The Strad's experts evaluate the latest string recordings
Bach: Sonata no.1 in G minor BWV1001, Partitas no.1 in B minor BWV1002 & no.2 in D minor BWV1004. Reger: Preludes and Fugues in B minor op.117 no.1 & in G minor op.117 no.2, Chaconne in G minor op.117 no.4
A convincing coupling of Bach with a later composer writing under his spell
Wednesday, 01 June 2011
Sayaka Shoji (violin)
MIRARE MIR128 (TWO DISCS)
The booklet for this CD does not inspire confidence, transposing Bach’s First Partita into G minor and stating that his whole cycle culminates in the great D minor Chaconne – a mistranslation from the French, it appears. The first crashing chord of Reger’s G minor Prelude and Fugue establishes the resonant acoustic of the recording and the power that Sayaka Shoji has at her disposal. The fugue opens delicately, but the vehement attack returns as the multiple-stopping thickens. Bach’s G minor Sonata, which follows, is more gentle. Shoji muses through the Adagio, deftly varying her vibrato as she goes. The fugue is mostly quite calm, the dynamic range wide.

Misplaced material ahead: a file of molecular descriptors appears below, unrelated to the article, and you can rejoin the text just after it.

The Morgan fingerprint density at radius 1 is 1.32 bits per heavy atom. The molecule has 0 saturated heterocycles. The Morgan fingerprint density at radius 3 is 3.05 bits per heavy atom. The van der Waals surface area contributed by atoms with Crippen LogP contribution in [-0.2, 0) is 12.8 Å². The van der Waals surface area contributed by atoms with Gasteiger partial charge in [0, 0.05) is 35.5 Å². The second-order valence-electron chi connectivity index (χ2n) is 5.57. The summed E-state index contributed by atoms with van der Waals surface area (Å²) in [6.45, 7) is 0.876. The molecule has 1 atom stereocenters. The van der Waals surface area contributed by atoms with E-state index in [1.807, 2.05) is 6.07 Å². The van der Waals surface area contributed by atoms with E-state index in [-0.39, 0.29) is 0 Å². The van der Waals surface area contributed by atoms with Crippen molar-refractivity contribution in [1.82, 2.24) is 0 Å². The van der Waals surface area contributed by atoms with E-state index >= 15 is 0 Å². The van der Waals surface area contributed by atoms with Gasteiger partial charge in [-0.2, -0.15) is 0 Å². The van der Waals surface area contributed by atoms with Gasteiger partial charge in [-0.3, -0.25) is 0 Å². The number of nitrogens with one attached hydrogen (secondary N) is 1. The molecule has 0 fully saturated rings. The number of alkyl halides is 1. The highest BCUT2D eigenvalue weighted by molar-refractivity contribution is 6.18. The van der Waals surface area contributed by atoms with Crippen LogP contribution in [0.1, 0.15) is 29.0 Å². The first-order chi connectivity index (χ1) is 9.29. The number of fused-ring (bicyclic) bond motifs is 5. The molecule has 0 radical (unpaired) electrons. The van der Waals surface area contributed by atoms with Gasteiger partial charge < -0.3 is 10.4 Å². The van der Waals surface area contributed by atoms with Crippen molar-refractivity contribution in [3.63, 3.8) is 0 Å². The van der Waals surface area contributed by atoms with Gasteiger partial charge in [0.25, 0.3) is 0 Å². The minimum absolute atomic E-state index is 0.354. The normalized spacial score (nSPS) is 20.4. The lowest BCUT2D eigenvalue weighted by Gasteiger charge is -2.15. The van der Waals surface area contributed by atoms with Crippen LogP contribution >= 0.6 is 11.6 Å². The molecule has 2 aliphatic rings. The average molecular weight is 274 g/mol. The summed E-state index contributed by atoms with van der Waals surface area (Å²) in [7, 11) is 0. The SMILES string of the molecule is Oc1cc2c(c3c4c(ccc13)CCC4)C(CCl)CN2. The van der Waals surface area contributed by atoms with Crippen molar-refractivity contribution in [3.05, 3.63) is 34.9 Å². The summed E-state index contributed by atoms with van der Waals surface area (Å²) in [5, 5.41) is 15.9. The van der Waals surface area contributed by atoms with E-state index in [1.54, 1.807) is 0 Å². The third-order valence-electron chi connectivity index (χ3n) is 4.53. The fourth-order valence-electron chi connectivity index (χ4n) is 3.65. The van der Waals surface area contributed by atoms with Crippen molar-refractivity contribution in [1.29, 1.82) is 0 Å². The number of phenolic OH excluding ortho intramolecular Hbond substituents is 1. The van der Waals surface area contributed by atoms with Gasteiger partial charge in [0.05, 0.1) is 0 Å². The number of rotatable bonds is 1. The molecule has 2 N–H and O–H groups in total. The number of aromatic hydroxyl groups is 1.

There is thoughtfulness and easy pacing in the Siciliano, and she uses the generous acoustic to advantage, letting notes hang in the air. And so she continues, with a firm lyrical foundation to everything she plays, a great sense of time and space, an effortless command of her instrument. She shapes extended lines beautifully: the Double of the B minor Partita is a masterclass in elegant contours. The great D minor Chaconne is, if anything, understated: Shoji is quiet and probing where others are mighty. The return to the minor key is full of wonder.
From the June 2011 issue. Subscribe to The Strad or download our digital edition as part of a 30-day free trial.